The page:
The Broken One
Christine H. Bailey
Publication date: April 5th 2016
Genres: Contemporary, Young Adult
Sixteen-year-old Farris is picking up the pieces after the untimely death of her best friend. But even one year later, she can’t seem to find “normal” again—not until Lane Evans pops back into her life and pushes her to face reality.
When he offers her the chance to find the truth, Farris fears what will surface. Is it too much too soon or just what she needs to move forward?
“Dance with me.”
I looked up into his blue-green eyes that seemed almost sincere, but it was nearly impossible to tell with Paul. “No thanks. I’m fine here.” I cleared my throat.
“Come on, I’m not that bad.”
“What’s your deal anyway?” I asked.
“What do you mean?”
I glanced back to the dance floor and spotted her—them. My blood pressure shot up immediately, and in a swift, unplanned move, I grabbed Paul’s hand. “Fine, let’s go.”
I led him to center of the crowd, to a safe but close distance to Alyssa and Lincoln. Of course, the music had to slow down. Thanks DJ Republic. The last thing I wanted was a slow dance with Paul, the narcissist jerk. Luckily, Paul was tall, giving me the perfect vantage point to stake out Lincoln while keeping a safe distance from Paul’s mouth.
“Hey, isn’t this the song you sang at the talent show last year?”
I stopped dead in my tracks and looked up at him. Over the mic, the DJ called out: “This song goes to an old friend of mine. Good to see you tonight. Farr-rus!” No need to answer Paul, I thought, as a bright spotlight bore down on me for a few, very long seconds. I turned away from Alyssa and Lincoln, hiding my face in Paul’s shirt.
“Guess so. I thought Trey had mixed it for you.”
The 80s song had been one of my mom’s favorites, or so she wrote in one of her diaries that Dad let me have. I mouthed the words I knew by heart and melted into Paul’s arms. As long as he kept his mouth shut, having someone hold me close was nice. I sang the Cyndi Lauper lyrics under my breath: “Sometimes you picture me/I’m walking too far ahead/You’re calling to me, I can’t hear/What you’ve said.” I looked over to them to make sure they hadn’t bolted, but they seemed pretty into the song. Then I saw something odd. I think I felt it first.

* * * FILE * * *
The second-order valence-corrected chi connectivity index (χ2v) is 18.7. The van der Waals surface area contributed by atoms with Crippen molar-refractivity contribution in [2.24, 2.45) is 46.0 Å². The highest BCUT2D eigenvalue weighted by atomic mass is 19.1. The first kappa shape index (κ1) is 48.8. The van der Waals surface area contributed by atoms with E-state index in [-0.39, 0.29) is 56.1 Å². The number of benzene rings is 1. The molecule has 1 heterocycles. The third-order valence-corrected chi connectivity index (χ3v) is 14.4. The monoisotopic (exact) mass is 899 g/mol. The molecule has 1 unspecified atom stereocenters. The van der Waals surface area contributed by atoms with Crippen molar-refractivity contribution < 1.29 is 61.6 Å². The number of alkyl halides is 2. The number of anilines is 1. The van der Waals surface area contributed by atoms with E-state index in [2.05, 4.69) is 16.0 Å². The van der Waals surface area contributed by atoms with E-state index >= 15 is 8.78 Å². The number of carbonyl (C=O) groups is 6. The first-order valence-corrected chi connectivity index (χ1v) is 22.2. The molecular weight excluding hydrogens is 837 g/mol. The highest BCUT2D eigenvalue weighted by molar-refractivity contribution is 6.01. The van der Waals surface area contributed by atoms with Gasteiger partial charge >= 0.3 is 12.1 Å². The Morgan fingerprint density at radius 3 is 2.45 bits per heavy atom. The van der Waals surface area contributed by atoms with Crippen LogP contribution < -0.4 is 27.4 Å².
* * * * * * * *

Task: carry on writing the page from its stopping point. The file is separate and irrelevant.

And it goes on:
The crowd shifted. Right behind Alyssa and Lincoln, I saw Lane dancing with Kate. But he wasn’t looking at her. He was staring at me. Our eyes locked, and I had this sudden urge to run away, fast and far. But Paul pulled me in tighter as the song played on, and I couldn’t take my eyes off Lane. I couldn’t look away from those dark, telling eyes. The music, the lights, the amazing smell of cologne on Paul’s shirt—the same kind Lane used to wear all the time—threw me. Lane didn’t look away either. A part of me felt guilty for it. There I was dancing with one guy while completely intoxicated by another, who happened to have a super nice girlfriend.
Christine H. Bailey teaches creative writing and written composition at a private university in west Tennessee. Before teaching English, Christine worked as a journalist, a marketing/public relations writer, and a freelance editor. To learn more about the author and her work, visit her website at www.cibailey.com.
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